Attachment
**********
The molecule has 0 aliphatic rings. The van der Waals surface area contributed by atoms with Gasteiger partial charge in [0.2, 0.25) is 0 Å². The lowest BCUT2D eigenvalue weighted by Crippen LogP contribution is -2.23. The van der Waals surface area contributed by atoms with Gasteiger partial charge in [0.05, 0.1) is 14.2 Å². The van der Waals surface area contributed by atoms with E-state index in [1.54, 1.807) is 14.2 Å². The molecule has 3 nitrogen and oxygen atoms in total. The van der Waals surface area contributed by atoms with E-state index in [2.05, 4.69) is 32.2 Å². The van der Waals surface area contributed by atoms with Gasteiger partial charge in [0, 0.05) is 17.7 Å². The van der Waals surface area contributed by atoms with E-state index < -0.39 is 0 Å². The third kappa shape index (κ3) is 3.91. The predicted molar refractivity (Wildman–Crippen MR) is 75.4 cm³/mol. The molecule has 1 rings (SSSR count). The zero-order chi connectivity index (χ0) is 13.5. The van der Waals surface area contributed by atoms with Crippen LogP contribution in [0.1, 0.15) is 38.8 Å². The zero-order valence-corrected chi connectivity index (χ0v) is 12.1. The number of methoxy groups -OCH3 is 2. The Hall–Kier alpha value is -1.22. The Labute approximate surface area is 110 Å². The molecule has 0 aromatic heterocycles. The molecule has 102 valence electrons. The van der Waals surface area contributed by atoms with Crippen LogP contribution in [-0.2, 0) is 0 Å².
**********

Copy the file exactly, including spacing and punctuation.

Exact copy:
The molecule has 0 aliphatic rings. The van der Waals surface area contributed by atoms with Gasteiger partial charge in [0.2, 0.25) is 0 Å². The lowest BCUT2D eigenvalue weighted by Crippen LogP contribution is -2.23. The van der Waals surface area contributed by atoms with Gasteiger partial charge in [0.05, 0.1) is 14.2 Å². The van der Waals surface area contributed by atoms with E-state index in [1.54, 1.807) is 14.2 Å². The molecule has 3 nitrogen and oxygen atoms in total. The van der Waals surface area contributed by atoms with E-state index in [2.05, 4.69) is 32.2 Å². The van der Waals surface area contributed by atoms with Gasteiger partial charge in [0, 0.05) is 17.7 Å². The van der Waals surface area contributed by atoms with E-state index < -0.39 is 0 Å². The third kappa shape index (κ3) is 3.91. The predicted molar refractivity (Wildman–Crippen MR) is 75.4 cm³/mol. The molecule has 1 rings (SSSR count). The zero-order chi connectivity index (χ0) is 13.5. The van der Waals surface area contributed by atoms with Crippen LogP contribution in [0.1, 0.15) is 38.8 Å². The zero-order valence-corrected chi connectivity index (χ0v) is 12.1. The number of methoxy groups -OCH3 is 2. The Hall–Kier alpha value is -1.22. The Labute approximate surface area is 110 Å². The molecule has 0 aromatic heterocycles. The molecule has 102 valence electrons. The van der Waals surface area contributed by atoms with Crippen LogP contribution in [-0.2, 0) is 0 Å².